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versión impresa ISSN 0327-9545

Biocell v.31 n.1 Mendoza ene./abr. 2007


Endogenous ADP-ribosylation of eukaryotic elongation factor 2 and its 32 kDa tryptic fragment

Kivanç Ergen,*, Muhammet Bektas¸**, Sina Gökçe** And Rüstem Nurten**

* Kocaeli University Medical Faculty, Department of Biophysics, 41380 Umuttepe, Izmit-Kocaeli, TURKEY.
** Istanbul University Istanbul Faculty of Medicine, Department of Biophysics, 34390 Çapa-Ístanbul, TURKEY

Address correspondence to: Dr. Kivanç Ergen. Kocaeli University Medical Faculty, Department of Biophysics, 41380 Umuttepe,Ízmit-Kocaeli, TURKEY. Phone: (+90 262) 303 84 97. E-mail:

ABSTRACT: Eukaryotic elongation factor 2 (eEF-2) can undergo ADP-ribosylation in the absence of diphtheria toxin. The binding of free ADP-ribose and endogenous transferase-dependent ADP-ribosylation were distinct reactions for eEF-2, as indicated by different findings. Incubation of eEF-2 tryptic fragment 32/33 kDa (32F) with NAD was ADP-ribosylated and gave rise to the covalent binding of ADP-ribose to eEF-2. 32F was revealed to be at the C-terminal by Edman degradation sequence analysis. In our study, the elution of 32F from SDS-PAGE was ADP-ribosylated both in the presence and absence of diphtheria toxin. These results suggest that endogenous ADP-ribosylation of 32F might be related to protein synthesis. This modification  appears to be important for the cell function.

Key words: Eukaryotic elongation factor 2; Endogenous ADP-ribosylation; Protein synthesis; Trypsin digestion; Diphtheria toxin.


     Eukaryotic Elongation factor 2 (eEF-2) is one of the three protein factors involved in eukaryotic polypeptide chain elongation and promotes translocation in this process (Bermek, 1978). eEF-2 provides a unique site of attack for diphtheria toxin and Pseudomonas exotoxin in eukaryotic cell (Collier, 1967; Honjo et al., 1971; Iglewski and Kabat, 1975). These toxins inactivate eEF-2 by catalyzing ADP-ribosylation of its diphthamide residue (Van Ness et al., 1980) thereby inhibiting protein synthesis (Pappenheimer, 1977).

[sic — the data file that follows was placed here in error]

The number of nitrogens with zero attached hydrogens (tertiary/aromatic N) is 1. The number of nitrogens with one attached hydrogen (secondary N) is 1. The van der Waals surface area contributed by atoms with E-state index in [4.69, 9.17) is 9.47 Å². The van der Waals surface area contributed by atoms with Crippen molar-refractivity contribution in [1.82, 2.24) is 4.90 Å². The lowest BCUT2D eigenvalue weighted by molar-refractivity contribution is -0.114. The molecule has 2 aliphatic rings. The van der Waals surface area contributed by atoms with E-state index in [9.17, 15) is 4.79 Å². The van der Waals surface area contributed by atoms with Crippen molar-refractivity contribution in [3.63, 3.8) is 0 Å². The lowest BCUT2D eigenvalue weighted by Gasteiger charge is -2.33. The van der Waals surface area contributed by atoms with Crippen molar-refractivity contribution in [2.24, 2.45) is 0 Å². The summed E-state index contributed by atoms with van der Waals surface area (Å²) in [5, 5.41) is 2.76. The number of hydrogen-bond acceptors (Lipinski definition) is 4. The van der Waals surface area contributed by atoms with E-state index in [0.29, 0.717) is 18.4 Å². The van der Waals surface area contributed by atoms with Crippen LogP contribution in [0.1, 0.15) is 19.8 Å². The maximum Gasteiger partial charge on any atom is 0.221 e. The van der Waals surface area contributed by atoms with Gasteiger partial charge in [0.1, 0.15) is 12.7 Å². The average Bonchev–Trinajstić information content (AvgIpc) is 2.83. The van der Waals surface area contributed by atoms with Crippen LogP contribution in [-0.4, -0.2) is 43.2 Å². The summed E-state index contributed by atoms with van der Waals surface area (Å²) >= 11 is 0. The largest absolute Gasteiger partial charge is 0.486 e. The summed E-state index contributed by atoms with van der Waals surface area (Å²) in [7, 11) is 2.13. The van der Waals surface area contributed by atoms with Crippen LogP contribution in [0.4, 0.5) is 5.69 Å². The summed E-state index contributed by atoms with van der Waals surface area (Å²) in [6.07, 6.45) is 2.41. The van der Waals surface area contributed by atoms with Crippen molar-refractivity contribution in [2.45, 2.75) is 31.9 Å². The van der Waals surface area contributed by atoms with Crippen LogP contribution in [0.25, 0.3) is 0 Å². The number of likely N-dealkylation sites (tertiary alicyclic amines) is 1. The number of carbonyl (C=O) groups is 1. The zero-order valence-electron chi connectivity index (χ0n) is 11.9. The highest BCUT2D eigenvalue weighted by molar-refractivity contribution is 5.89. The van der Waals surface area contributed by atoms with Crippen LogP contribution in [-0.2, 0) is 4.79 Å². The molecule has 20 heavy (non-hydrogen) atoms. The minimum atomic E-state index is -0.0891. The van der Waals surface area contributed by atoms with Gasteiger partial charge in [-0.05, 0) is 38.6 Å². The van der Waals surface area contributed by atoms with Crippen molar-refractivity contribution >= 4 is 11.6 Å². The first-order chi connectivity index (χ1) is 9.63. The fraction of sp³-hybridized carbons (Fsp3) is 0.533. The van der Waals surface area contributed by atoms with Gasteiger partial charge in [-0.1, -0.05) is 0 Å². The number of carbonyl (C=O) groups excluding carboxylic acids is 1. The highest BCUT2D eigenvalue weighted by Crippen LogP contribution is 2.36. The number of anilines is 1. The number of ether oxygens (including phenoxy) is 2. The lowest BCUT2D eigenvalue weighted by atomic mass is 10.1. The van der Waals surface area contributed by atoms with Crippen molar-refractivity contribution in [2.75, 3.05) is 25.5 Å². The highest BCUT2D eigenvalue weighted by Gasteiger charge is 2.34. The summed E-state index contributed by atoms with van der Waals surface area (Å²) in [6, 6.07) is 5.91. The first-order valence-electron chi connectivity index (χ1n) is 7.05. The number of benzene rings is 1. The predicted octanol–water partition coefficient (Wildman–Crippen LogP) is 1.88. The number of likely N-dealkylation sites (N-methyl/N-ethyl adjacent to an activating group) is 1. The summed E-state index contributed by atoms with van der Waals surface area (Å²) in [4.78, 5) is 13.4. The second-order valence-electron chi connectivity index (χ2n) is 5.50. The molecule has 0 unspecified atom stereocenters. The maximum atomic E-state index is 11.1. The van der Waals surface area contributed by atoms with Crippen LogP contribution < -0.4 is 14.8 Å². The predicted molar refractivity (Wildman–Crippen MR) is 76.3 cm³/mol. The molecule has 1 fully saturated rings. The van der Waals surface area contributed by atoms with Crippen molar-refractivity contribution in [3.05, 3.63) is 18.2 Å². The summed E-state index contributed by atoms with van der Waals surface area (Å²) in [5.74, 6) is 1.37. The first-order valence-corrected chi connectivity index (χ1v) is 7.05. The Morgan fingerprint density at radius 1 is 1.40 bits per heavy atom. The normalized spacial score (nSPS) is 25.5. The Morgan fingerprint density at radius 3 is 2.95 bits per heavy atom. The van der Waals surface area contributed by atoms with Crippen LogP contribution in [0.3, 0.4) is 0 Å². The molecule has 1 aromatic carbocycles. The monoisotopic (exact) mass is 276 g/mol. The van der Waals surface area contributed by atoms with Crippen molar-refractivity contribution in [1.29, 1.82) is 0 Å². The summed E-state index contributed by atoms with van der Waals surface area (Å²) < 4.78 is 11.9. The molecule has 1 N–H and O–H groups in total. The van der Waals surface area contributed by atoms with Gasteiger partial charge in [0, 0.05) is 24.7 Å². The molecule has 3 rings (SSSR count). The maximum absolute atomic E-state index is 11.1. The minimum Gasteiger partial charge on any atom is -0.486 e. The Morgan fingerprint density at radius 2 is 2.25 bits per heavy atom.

It has been previously argued that the toxin effect may simulate a normal cellular mechanism (Collier, 1975). Endogenous ADP-ribosyltransferase activity specific for eEF-2 has been reported in mammalian systems (Lee and Iglewski, 1984; Sitikov et al., 1984; Sayhan et al., 1986), and it appears to be an inherent property of eEF-2 (Sayhan et al., 1986). This activity, which co-migrates with eEF-2 purification, has been implicated as an inherent property of the factor (Sayhan et al., 1986).
     Another line of research revealed that eEF-2 is also specifically phosphorylated by Ca/calmodulin-dependent kinase (protein kinase III or eEF-2 kinase) (Palfrey, 1983; Nairn et al., 1985; Ryazanov et al., 1988; Zamboni et al., 1991). The phosphorylated form of eEF­2 is also inactive in protein synthesis. These data suggest that eEF-2 is an important site for cellular control mechanism through posttranslational modifications, as underlined by the presence of modified variants of eEF­2 in cell lysates (Celis et al., 1990; Marzouki et al., 1989). Increases in the relative proportions of phosphorylated variant of eEF-2 during mitosis (Celis et al., 1990) and of the ADP-ribosylated variant in aged human cell cultures (Riis et al., 1990) have been reported. Another eEF-2-mediated control mechanism for elongation appears to be the cellular proteolytic degradation of eEF-2, as indicated by the presence of varying amounts of ADP-ribosylatable fragments in different cell types and different stages of cell growth (Zamboni et al., 1991; Giovane et al., 1987). It has been suggested that the binding of free ADP-ribose, diphtheria toxin and endogenous transferase-catalysed ADP-ribosylations in the presence of NAD are distinct reactions (Bektas¸ et al., 2006). Bektas¸ et al. (2006) showed that both types of endogenous ADP-ribosylation give rise to inhibition of polyphenylalanine synthesis.
     In this report, we prove that incubation of eEF-2 tryptic fragment 32/33 kDa (32F) with NAD was ADP­ribosylated. Endogenous ADP-ribosylation of 32F was revealed to be at the C-terminal by Edman degradation. This site appears to be important for the functional integrity of the factor.

Material and Methods

eEF-2 purification